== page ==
There's so many candidates, why don't you just have a royal rumble? Everybody put on singlets and get into a cage.

GUILFOYLE: Like MMA?

GUTFELD: Yes. I don't know. By the way, Facebook is hosting the debate. So that means the candidates can update their status and flirt with their exes. I think that's going to be good.

I don't have any advice for them other than...

PERINO: OK. Well, that's been very helpful.

GUTFELD: ... thin the herd. It's so silly.

PERINO: Very helpful. That's what the purpose of the debate is.

GUTFELD: I look at that. There's no women up there. They blew an opportunity. The Republican Party blew it.

PERINO: That graph does not necessarily mean who -- who is actually going to be there. Right?

GUTFELD: What, are there going to be robots?

BOLLING: If they declare, yes.

PERINO: No. OK. Can I to go to Julie before we leave? Because Julie, you're an expert in political consulting.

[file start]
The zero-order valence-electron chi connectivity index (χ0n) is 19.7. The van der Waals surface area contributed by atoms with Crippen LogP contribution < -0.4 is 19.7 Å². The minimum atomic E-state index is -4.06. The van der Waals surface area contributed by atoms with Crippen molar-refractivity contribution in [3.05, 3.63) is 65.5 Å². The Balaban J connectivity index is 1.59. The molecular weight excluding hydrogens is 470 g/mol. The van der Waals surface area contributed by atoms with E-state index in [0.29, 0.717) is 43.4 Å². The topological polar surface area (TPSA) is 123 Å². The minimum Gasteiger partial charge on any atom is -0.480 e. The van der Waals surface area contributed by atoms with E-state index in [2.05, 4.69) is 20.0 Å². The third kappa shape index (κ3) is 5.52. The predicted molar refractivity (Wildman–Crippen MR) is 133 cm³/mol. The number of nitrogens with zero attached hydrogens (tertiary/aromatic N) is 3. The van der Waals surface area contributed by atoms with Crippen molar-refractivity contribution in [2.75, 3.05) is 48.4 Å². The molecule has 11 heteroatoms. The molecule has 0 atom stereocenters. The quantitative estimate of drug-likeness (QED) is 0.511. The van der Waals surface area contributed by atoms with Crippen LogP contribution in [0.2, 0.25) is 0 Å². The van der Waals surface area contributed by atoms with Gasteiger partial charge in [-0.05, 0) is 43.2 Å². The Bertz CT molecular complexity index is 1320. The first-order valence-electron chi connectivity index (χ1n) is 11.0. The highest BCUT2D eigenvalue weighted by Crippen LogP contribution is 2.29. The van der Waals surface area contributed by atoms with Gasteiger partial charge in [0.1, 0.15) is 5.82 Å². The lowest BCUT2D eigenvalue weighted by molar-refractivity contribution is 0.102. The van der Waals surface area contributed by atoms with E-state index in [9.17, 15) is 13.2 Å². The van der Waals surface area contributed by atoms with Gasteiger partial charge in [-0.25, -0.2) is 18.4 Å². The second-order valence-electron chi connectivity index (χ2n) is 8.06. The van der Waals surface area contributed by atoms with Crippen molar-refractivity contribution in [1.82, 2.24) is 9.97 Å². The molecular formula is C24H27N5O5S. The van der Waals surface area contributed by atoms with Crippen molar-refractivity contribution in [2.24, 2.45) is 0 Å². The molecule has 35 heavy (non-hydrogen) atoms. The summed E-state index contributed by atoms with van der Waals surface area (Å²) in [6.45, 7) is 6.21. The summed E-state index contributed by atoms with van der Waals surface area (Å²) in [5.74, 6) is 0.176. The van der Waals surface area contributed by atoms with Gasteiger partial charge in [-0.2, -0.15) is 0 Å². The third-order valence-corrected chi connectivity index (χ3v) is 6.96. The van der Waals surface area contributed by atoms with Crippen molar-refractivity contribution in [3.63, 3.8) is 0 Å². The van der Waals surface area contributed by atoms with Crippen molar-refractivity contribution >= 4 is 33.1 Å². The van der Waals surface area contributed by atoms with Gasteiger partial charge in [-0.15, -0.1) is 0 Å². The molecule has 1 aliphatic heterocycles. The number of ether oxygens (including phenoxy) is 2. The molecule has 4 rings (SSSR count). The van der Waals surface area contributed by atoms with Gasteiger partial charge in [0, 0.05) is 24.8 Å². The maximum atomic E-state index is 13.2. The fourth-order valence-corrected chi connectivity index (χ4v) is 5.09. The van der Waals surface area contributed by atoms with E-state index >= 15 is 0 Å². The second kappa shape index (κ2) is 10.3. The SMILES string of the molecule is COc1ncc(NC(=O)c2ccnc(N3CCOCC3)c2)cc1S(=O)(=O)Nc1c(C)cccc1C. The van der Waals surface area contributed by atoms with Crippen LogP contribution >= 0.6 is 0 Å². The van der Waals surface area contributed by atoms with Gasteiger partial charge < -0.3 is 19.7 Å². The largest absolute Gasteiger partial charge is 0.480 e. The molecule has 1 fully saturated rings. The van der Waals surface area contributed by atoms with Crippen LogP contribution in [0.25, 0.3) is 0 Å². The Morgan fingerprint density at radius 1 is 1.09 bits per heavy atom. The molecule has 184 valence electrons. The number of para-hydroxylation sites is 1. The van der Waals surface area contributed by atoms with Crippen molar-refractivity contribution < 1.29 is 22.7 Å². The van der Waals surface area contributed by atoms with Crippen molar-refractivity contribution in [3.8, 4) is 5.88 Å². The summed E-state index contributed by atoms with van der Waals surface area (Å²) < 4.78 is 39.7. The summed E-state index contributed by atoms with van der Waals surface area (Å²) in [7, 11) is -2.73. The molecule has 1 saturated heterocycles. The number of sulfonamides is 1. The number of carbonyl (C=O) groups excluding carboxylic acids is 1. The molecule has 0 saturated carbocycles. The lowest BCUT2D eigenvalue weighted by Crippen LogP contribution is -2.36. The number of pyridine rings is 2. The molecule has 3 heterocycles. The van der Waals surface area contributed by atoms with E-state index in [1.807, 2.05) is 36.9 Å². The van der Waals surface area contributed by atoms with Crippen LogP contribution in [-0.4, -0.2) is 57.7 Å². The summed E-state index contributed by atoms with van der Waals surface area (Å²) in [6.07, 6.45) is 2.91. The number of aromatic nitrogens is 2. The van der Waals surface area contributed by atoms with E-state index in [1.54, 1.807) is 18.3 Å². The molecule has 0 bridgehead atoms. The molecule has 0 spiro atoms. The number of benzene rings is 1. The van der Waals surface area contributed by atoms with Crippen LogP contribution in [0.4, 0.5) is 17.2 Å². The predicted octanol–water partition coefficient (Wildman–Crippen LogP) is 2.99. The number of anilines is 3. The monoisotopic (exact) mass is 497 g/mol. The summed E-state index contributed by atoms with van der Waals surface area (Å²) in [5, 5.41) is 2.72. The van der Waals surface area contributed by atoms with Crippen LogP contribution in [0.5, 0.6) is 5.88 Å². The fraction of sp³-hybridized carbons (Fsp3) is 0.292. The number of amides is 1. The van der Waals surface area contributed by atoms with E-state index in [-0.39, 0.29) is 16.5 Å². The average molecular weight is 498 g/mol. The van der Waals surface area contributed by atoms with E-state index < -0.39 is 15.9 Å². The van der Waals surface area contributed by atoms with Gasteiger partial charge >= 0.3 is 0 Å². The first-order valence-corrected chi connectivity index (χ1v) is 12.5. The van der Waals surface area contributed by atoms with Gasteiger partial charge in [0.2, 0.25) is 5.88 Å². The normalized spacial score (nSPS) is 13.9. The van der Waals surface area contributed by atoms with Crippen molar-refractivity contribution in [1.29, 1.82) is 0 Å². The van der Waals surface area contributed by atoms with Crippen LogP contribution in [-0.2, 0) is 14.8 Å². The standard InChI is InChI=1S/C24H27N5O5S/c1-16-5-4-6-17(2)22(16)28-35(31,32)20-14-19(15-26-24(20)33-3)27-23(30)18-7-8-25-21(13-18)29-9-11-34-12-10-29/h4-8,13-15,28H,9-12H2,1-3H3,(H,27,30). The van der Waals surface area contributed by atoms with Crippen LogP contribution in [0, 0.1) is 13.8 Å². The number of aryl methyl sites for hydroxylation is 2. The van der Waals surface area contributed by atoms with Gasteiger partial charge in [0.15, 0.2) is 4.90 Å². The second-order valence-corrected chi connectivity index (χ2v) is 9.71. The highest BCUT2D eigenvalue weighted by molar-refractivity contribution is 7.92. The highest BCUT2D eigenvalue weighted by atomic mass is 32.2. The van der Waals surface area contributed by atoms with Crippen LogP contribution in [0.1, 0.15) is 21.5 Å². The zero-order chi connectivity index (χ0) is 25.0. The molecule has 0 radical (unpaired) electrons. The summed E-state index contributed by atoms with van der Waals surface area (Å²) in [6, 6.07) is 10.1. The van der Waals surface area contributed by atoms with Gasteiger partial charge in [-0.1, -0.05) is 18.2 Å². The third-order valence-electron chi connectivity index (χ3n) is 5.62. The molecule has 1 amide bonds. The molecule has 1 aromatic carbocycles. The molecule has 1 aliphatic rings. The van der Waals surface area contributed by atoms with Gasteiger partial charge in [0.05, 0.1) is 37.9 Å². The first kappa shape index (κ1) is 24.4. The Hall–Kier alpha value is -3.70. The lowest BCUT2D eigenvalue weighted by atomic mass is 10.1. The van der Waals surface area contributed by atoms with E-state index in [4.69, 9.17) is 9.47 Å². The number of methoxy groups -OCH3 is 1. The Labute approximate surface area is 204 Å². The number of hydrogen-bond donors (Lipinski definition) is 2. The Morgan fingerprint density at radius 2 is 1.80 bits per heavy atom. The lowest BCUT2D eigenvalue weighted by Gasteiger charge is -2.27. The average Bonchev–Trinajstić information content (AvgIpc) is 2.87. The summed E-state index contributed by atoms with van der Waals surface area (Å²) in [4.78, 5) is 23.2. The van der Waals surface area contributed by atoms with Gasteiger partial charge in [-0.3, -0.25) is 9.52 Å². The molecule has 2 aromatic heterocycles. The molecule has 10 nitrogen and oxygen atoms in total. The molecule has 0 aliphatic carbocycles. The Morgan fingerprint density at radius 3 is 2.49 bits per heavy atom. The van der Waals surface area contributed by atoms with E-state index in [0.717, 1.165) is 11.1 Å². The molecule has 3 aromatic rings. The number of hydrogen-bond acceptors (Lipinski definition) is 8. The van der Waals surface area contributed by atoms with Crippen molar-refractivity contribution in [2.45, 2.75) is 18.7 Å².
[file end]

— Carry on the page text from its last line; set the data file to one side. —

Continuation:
ROGINSKY: Yes.

PERINO: So you don't have -- forget the Democrats for a second. If you were one of those -- if you were working for a candidate that may be was in that second ten, what would you tell them to do in the next 11 weeks?

ROGINSKY: So Eric, you kind of nailed it. So here's the problem. These guys not only have to compete now in Iowa and New Hampshire. They have to compete earlier, three or four months earlier to try to get into these debates. So they have to spend resources, which are very precious.

GUILFOYLE: Money.

ROGINSKY: You have to spend money. I would go up on -- whatever you need to do to bring up your poll numbers. Because if you don't get into the first debate, you're going to -- you're not done. But it's going to be that much harder to make up ground. I mean, you now have a primary, essentially, to get -- the debate primary. It's not the Iowa straw poll. It's the primary, the FOX News/Facebook primary. And so look, I think it's a great thing that FOX did what they did. Because...

BOLLING: (UNINTELLIGIBLE)

ROGINSKY: Yes. Go ahead.

GUILFOYLE: I was just looking at the list. I mean, you see like Carly is not in there. Kasich isn't in there.

PERINO: Charles (ph) is not in there. But 11 -- polls can move in 11 weeks. They can. That's why...

GUTFELD: What about Donald Trump?

PERINO: He's not polled enough yet to release.

ROGINSKY: He's looking for the 8 p.m. plug.

PERINO: All right. We've been giving tips all week to this year's college grads. And we're going to finish it off with some more when "The Five" returns.

(COMMERCIAL BREAK)

(BEGIN VIDEO CLIP)